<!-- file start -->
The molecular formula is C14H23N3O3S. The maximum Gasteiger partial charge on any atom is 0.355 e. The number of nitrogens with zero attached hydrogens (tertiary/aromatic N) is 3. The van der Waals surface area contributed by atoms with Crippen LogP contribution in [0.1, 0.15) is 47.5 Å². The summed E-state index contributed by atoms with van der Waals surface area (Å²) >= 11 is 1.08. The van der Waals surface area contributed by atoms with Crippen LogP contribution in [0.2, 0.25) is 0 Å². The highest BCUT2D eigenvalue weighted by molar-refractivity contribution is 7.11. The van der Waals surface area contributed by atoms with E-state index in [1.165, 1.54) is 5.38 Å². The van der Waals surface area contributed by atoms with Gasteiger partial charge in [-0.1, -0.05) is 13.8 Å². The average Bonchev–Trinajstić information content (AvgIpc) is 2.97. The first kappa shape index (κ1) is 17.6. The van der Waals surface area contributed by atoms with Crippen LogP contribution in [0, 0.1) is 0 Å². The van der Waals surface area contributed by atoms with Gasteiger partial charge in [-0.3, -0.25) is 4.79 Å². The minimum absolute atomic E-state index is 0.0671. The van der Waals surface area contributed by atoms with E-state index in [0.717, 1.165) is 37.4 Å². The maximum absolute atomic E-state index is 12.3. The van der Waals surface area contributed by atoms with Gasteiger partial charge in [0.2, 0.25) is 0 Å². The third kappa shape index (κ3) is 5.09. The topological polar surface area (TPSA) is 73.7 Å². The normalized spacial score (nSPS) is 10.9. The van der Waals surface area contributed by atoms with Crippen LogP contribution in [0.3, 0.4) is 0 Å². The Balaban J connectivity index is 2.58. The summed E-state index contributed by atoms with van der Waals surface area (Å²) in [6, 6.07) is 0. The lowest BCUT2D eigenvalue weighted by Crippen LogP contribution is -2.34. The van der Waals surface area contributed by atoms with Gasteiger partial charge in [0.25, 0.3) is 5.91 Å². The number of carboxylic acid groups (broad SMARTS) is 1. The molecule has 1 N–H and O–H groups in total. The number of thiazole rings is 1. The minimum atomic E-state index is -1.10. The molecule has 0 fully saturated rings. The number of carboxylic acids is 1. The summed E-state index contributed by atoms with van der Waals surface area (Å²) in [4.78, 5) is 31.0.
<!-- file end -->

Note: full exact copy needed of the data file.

The molecular formula is C14H23N3O3S. The maximum Gasteiger partial charge on any atom is 0.355 e. The number of nitrogens with zero attached hydrogens (tertiary/aromatic N) is 3. The van der Waals surface area contributed by atoms with Crippen LogP contribution in [0.1, 0.15) is 47.5 Å². The summed E-state index contributed by atoms with van der Waals surface area (Å²) >= 11 is 1.08. The van der Waals surface area contributed by atoms with Crippen LogP contribution in [0.2, 0.25) is 0 Å². The highest BCUT2D eigenvalue weighted by molar-refractivity contribution is 7.11. The van der Waals surface area contributed by atoms with E-state index in [1.165, 1.54) is 5.38 Å². The van der Waals surface area contributed by atoms with Gasteiger partial charge in [-0.1, -0.05) is 13.8 Å². The average Bonchev–Trinajstić information content (AvgIpc) is 2.97. The first kappa shape index (κ1) is 17.6. The van der Waals surface area contributed by atoms with Crippen LogP contribution in [0, 0.1) is 0 Å². The van der Waals surface area contributed by atoms with Gasteiger partial charge in [-0.3, -0.25) is 4.79 Å². The minimum absolute atomic E-state index is 0.0671. The van der Waals surface area contributed by atoms with E-state index in [0.717, 1.165) is 37.4 Å². The maximum absolute atomic E-state index is 12.3. The van der Waals surface area contributed by atoms with Gasteiger partial charge in [0.2, 0.25) is 0 Å². The third kappa shape index (κ3) is 5.09. The topological polar surface area (TPSA) is 73.7 Å². The normalized spacial score (nSPS) is 10.9. The van der Waals surface area contributed by atoms with Crippen LogP contribution in [0.3, 0.4) is 0 Å². The Balaban J connectivity index is 2.58. The summed E-state index contributed by atoms with van der Waals surface area (Å²) in [6, 6.07) is 0. The lowest BCUT2D eigenvalue weighted by Crippen LogP contribution is -2.34. The van der Waals surface area contributed by atoms with Gasteiger partial charge in [0.25, 0.3) is 5.91 Å². The number of carboxylic acid groups (broad SMARTS) is 1. The molecule has 1 N–H and O–H groups in total. The number of thiazole rings is 1. The minimum atomic E-state index is -1.10. The molecule has 0 fully saturated rings. The number of carboxylic acids is 1. The summed E-state index contributed by atoms with van der Waals surface area (Å²) in [4.78, 5) is 31.0.